For this year’s Tallinn Photomonth, an international biennial of contemporary art taking place October 6–November 26, 2023, Tallinn Art Hall‘s Lasnamäe Pavilion presents Trance, the biennial’s main exhibition. Featuring 17 artists from 8 countries, Trance explores how artworks can complicate and aid in examining sensory experience in a technologically mediated world.
Curator: Ilari Laamanen
Artists: *Sara Bjarland, *Zody Burke, Patricia Domínguez, Veli Granö, CUSS Group, Elo-Reet Järv, *Karel Koplimets, Laila Majid & Louis Blue Newby, Norman Orro & Joonas Timmi, *Pire Sova & Ando Naulainen, Diane Severin Nguyen, Viktor Timofeev, *Anu Vahtra, Jessica Wilson. *Denotes a new commission
Entranced By technology
Trance states can include altered dispositions, emotions and moods. The phenomena often results from the behaviour of intense focus, and can be understood as a way for the mind to change how it filters information in order to provide a more efficient use of its underused resources. Trance may be accessed or induced by various modalities, entered voluntarily or involuntarily and be experienced both individually and collectively. It should be discussed in plural, as there is more than one altered state of consciousness.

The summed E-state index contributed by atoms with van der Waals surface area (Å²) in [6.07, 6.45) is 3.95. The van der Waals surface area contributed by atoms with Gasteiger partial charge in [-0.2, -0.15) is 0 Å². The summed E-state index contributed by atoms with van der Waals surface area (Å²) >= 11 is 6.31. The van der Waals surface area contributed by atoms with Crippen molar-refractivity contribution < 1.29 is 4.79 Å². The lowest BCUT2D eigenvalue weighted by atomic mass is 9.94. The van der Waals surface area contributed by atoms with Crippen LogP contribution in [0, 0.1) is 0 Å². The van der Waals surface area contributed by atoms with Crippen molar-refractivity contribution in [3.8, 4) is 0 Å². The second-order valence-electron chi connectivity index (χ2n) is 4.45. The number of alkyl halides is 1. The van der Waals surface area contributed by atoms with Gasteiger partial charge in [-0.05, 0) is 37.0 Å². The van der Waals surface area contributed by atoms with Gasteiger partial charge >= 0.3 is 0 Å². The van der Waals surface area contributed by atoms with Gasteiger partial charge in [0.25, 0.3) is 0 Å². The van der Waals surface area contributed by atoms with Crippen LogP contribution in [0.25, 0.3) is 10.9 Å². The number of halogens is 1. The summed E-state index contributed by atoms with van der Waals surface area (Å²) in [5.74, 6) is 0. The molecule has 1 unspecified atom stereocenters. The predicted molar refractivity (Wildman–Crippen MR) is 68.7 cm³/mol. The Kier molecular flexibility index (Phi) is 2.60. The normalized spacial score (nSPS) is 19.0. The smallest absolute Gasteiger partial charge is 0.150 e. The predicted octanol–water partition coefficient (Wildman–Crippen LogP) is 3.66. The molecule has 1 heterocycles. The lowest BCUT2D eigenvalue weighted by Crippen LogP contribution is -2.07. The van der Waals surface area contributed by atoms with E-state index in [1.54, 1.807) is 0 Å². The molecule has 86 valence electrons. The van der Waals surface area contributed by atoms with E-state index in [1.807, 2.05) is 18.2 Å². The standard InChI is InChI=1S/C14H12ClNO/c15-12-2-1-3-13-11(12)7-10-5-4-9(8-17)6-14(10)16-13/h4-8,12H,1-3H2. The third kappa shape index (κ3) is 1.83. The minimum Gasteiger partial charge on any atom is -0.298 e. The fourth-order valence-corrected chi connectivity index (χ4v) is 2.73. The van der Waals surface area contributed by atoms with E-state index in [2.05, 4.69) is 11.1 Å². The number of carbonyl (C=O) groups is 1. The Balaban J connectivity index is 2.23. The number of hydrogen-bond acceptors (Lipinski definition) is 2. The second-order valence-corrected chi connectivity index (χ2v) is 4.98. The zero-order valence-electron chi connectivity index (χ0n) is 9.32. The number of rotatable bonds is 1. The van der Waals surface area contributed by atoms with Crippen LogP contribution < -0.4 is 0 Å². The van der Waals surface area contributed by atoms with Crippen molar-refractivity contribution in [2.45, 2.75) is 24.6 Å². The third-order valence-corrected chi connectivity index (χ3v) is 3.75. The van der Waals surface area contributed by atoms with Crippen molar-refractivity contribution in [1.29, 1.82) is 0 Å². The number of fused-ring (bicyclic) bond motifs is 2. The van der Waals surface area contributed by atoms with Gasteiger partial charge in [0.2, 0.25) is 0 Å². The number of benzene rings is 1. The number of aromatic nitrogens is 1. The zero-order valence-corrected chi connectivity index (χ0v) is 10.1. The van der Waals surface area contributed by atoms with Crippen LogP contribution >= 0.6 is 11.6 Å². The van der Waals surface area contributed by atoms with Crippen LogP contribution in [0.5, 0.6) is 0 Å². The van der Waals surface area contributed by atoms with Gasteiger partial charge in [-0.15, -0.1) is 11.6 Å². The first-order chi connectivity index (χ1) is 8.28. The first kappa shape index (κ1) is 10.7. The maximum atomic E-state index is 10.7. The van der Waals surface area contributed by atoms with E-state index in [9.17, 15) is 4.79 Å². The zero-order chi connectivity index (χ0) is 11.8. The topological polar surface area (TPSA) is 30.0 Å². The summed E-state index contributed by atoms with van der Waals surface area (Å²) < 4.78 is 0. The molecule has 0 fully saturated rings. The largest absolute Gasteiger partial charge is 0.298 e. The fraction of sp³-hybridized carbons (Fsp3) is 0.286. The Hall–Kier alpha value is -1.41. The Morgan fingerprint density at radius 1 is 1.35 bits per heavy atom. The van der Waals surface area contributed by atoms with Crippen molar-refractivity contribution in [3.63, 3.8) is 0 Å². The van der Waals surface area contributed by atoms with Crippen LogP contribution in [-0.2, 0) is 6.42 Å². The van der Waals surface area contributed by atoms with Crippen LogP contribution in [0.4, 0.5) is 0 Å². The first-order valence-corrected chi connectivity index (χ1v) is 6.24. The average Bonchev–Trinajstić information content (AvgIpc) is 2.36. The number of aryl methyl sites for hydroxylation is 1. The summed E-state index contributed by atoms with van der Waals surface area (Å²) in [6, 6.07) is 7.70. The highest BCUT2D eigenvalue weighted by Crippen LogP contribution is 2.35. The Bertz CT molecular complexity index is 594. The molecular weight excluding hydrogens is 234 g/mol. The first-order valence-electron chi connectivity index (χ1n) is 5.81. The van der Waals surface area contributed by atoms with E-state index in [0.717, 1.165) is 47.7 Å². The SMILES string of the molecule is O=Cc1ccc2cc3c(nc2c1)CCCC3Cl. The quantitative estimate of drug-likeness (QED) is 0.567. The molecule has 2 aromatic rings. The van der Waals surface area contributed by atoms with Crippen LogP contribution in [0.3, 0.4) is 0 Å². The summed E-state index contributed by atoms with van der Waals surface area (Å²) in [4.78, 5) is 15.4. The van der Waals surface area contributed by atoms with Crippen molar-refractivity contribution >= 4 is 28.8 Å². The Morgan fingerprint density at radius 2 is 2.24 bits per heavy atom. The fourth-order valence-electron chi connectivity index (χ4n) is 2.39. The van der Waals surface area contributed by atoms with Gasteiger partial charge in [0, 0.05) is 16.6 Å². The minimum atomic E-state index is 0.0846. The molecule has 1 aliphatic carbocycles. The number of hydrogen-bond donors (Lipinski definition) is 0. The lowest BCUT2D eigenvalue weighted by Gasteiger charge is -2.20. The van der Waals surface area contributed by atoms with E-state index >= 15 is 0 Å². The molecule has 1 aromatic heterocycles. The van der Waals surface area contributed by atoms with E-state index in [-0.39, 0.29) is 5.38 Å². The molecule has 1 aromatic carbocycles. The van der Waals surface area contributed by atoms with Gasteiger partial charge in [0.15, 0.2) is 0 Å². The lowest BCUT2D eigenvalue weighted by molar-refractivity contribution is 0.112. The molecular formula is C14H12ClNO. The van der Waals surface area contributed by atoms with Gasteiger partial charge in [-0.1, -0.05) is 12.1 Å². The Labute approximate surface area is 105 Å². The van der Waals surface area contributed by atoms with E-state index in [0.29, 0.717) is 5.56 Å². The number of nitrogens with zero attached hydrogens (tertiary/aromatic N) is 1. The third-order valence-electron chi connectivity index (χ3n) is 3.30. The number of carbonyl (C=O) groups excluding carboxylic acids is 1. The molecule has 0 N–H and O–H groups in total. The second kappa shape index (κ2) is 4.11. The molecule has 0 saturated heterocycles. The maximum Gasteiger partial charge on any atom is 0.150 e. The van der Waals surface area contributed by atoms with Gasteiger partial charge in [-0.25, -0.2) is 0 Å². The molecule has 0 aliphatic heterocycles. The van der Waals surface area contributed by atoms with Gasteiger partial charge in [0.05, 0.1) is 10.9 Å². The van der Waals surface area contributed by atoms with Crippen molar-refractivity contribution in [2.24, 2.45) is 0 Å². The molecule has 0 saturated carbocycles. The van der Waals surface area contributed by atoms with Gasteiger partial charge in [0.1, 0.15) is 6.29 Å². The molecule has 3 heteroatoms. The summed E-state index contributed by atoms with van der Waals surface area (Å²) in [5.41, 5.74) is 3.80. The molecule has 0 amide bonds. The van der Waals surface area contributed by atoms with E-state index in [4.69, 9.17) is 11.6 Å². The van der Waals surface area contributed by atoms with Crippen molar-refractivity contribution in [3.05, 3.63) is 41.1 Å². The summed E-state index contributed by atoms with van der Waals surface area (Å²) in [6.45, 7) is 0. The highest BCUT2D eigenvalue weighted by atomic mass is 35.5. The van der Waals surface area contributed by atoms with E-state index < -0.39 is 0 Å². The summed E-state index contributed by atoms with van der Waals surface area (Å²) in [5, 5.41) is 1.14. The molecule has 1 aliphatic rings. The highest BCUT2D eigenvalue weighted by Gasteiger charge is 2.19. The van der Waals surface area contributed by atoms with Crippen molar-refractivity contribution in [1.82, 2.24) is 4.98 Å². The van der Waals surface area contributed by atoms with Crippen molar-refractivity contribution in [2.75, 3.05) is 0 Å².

In the context of Trance, Tallinn Photomonth 23’s main exhibition, the trance relates to a heightened state of watching: the kind that borders on addictive and is often mediated through screens. The presence of these objects and their attractive glow is so mundane and pervasive that not having one could today give an individual the feeling of isolation from a social context altogether.
Exhibition as a medium
On one hand, Trance looks into the charm and allure of being engaged with technology; and on the other, the darker side of its rapid developments. The transition from photographic images to interactive screens, as well as the intimately intertwined relationship between the two, marks one of the most significant and destabilising changes in the way that humans perceive reality.
The all-pervading media reality shares a distinct kinship with contemporary art. So many artists draw not only from the information, rhetorics and aesthetics circulating in the media, but from its underlying mechanisms. In its dynamism, openness and multidisciplinary nature, contemporary art can be a fertile ground for media philosophical speculations. The theoretical questions of both traditions are closely connected not only to the present, but also to the study of time: its flexibility and fluidity.